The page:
Number 5: The Sparrow/Children of God duology by Mary Doria Russell – These books were re-reads for me this year, but like the first time read them (at least 10 years ago), I was deeply moved. These books ask the question: Can we believe in a loving God in the midst of suffering?” This, of course, is a question asked by Christians and non-Christians alike. These books will blow holes in all of your assured answers about God and suffering. They will also, however, make you feel like you could find a loving God out there somehow. Here’s a great quote about the main character: “He had also discovered the outermost limit of his faith and, in doing so, had located the exact boundary of despair. It was at that moment that he learned, truly, to fear God.” Note: These books are futuristic and are about interplanetary travel. However, if you’re not a sci-fi fan, don’t let that keep you from trying these books, which are not just about science, but are also about faith, deep questions, love, loss, pain, knowledge, and life. Two of my favorite books ever.
Number 4: Enrique’s Journey by Sonia Nazario – Enrique is a 16-year-old kid from Honduras who decides to make the journey to cross into the United States to find his mother. He travels by riding on top of trains. If you have ever wondered how or why undocumented immigrants come to the States, you need to read this book. Even for an ESL teacher like me who works with immigrants every day, it was a complete eye opener. I was moved to tears several times while I read this book. The best thing is: this is a true story! (But it mostly reads like a novel.)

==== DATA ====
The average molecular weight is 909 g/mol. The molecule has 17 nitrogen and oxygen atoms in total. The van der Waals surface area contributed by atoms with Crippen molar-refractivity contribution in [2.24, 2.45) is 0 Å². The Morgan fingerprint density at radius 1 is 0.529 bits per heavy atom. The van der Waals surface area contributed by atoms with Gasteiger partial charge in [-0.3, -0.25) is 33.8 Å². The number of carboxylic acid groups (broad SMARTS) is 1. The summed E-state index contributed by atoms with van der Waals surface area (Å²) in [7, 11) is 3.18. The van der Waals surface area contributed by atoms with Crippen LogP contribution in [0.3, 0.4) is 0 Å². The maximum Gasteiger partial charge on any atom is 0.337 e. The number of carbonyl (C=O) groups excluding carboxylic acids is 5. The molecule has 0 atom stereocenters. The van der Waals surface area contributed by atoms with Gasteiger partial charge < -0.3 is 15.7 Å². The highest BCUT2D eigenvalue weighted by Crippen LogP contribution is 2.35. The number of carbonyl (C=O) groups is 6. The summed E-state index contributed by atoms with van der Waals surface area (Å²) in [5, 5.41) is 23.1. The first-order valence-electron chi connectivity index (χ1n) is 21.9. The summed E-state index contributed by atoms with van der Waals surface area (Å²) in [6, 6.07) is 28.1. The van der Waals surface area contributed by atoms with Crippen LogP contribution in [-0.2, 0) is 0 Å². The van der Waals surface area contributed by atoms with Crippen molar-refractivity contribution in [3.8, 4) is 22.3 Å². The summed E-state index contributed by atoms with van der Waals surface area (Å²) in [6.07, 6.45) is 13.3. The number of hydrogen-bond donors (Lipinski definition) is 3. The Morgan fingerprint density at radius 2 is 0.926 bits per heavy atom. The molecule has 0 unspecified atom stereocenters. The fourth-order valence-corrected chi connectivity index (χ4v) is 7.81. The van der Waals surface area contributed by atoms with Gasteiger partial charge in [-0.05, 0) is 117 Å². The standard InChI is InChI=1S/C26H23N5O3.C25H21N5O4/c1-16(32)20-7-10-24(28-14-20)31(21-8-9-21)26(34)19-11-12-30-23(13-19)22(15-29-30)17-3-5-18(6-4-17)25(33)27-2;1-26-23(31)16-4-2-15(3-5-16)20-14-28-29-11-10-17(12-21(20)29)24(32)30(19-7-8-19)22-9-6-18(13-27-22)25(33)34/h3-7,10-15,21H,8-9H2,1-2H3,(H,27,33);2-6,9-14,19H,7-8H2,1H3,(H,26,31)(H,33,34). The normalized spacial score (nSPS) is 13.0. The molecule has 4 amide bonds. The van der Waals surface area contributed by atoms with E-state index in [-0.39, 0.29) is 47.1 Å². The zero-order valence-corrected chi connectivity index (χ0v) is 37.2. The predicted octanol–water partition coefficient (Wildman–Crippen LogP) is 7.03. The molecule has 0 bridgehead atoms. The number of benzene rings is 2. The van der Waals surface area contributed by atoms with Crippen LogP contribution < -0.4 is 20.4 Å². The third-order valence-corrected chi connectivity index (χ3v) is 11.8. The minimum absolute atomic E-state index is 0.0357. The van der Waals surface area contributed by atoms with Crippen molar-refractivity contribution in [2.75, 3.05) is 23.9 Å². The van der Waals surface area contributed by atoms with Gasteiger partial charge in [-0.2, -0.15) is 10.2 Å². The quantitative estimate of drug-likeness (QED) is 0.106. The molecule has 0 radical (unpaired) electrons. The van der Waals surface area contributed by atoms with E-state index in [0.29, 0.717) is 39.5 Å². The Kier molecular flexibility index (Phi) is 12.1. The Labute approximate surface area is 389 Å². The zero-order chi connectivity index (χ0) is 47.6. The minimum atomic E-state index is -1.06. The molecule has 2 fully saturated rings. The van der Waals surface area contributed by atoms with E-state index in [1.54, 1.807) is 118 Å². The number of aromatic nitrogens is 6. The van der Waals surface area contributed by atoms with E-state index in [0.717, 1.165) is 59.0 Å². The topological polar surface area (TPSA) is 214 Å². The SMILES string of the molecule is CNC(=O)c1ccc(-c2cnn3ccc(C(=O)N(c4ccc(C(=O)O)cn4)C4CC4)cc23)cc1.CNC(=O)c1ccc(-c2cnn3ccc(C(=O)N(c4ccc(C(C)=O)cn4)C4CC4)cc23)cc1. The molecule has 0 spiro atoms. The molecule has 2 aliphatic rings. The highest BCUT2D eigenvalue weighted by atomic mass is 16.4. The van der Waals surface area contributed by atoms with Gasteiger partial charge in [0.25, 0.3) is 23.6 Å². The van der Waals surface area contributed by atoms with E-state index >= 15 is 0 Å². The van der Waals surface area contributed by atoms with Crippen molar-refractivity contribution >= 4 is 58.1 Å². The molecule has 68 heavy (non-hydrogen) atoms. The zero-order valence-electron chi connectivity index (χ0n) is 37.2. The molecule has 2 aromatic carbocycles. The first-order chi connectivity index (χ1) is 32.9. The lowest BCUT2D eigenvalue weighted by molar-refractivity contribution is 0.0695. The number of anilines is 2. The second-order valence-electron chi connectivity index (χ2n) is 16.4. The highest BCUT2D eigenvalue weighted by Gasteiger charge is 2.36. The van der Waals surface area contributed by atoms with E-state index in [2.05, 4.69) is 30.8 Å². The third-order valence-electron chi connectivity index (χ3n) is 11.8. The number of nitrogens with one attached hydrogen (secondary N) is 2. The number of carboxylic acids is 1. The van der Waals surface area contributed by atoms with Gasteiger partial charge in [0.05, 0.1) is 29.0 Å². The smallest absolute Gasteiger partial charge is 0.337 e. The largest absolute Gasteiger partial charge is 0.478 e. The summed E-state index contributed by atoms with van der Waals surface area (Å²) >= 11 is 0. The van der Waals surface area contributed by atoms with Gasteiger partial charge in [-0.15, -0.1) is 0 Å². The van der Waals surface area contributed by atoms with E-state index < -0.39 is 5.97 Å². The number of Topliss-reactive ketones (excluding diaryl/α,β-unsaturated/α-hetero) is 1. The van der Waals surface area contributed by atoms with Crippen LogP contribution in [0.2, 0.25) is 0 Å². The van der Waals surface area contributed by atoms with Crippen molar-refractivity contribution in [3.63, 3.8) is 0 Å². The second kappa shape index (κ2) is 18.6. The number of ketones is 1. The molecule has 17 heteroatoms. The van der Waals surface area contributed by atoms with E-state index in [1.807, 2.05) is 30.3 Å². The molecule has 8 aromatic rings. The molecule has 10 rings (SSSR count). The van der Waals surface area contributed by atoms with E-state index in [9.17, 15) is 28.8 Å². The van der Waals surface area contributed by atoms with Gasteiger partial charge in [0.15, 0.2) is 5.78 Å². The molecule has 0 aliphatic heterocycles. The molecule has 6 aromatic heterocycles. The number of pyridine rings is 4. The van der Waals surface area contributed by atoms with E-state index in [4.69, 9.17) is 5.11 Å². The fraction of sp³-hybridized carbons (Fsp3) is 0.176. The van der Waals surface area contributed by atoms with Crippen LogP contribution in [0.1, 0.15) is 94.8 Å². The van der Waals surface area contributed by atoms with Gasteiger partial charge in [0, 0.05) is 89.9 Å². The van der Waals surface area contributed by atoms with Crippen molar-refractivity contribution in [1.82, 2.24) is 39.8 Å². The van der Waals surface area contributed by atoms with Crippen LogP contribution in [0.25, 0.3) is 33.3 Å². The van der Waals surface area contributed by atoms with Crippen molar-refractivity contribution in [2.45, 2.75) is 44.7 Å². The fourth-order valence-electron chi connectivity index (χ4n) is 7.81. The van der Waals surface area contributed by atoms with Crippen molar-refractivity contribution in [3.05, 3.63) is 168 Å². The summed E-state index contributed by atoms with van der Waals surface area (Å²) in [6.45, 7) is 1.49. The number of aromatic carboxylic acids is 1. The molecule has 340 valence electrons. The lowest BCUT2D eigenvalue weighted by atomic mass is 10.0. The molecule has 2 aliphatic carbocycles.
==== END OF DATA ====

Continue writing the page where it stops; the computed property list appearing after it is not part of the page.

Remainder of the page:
Number 3: Assimilate or Go Home: Notes from a Failed Missionary on Discovering Faith by D.L. Mayfield – I have been reading Mayfield’s blog and online writings for a few years now, and I was stoked to have her book in my hands! Mayfield writes about living among poor refugees, and though she came to bring God to them, they brought God to her and taught her more about faith and life than she ever expected. Though this is a book of moving nonfiction essays, I call this the best theology book I’ve ever read. All the highfalutin theologians need to read Mayfield’s truthful book. Her writing is humble, prophetic, and striking.
Number 2: The Sky is Everywhere by Jandy Nelson – I really related to this book because it was about a teenage girl who lost a sibling, and I lost my only sibling when I was 21. Though parts of the book were heavy, I liked being able to relate closely to the main character. One memorable quote was this one:
“My sister will die over and over again for the rest of my life. Grief is forever. It doesn’t go away; it becomes a part of you, step for step, breath for breath. I will never stop grieving Bailey because I will never stop loving her. That’s just how it is. Grief and love are conjoined, you don’t get one without the other. All I can do is love her, and love the world, emulate her by living with daring and spirit and joy.”
Nelson has a unique and poetic writing style that is so moving. That’s what really makes her books stand out.